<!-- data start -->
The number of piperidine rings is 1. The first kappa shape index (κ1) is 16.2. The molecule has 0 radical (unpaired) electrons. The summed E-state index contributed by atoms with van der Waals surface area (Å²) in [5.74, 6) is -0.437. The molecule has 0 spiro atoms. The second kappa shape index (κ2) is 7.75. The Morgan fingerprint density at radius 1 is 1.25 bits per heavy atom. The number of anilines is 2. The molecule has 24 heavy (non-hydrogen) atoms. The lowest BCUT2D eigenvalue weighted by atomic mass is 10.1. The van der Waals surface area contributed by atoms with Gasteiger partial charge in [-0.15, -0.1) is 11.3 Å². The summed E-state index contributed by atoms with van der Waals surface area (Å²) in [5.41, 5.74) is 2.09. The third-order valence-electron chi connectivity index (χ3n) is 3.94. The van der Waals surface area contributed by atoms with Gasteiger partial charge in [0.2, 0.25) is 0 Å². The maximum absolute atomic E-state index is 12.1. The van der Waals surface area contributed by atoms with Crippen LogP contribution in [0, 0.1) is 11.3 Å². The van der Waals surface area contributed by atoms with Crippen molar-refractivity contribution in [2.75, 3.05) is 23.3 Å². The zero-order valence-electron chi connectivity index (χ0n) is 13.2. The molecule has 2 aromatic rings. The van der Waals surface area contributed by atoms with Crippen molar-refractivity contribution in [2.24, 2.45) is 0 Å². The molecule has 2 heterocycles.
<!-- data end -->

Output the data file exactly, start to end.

The number of piperidine rings is 1. The first kappa shape index (κ1) is 16.2. The molecule has 0 radical (unpaired) electrons. The summed E-state index contributed by atoms with van der Waals surface area (Å²) in [5.74, 6) is -0.437. The molecule has 0 spiro atoms. The second kappa shape index (κ2) is 7.75. The Morgan fingerprint density at radius 1 is 1.25 bits per heavy atom. The number of anilines is 2. The molecule has 24 heavy (non-hydrogen) atoms. The lowest BCUT2D eigenvalue weighted by atomic mass is 10.1. The van der Waals surface area contributed by atoms with Gasteiger partial charge in [-0.15, -0.1) is 11.3 Å². The summed E-state index contributed by atoms with van der Waals surface area (Å²) in [5.41, 5.74) is 2.09. The third-order valence-electron chi connectivity index (χ3n) is 3.94. The van der Waals surface area contributed by atoms with Gasteiger partial charge in [0.2, 0.25) is 0 Å². The maximum absolute atomic E-state index is 12.1. The van der Waals surface area contributed by atoms with Crippen LogP contribution in [0, 0.1) is 11.3 Å². The van der Waals surface area contributed by atoms with Crippen molar-refractivity contribution in [2.75, 3.05) is 23.3 Å². The zero-order valence-electron chi connectivity index (χ0n) is 13.2. The molecule has 2 aromatic rings. The van der Waals surface area contributed by atoms with Crippen molar-refractivity contribution in [2.24, 2.45) is 0 Å². The molecule has 2 heterocycles.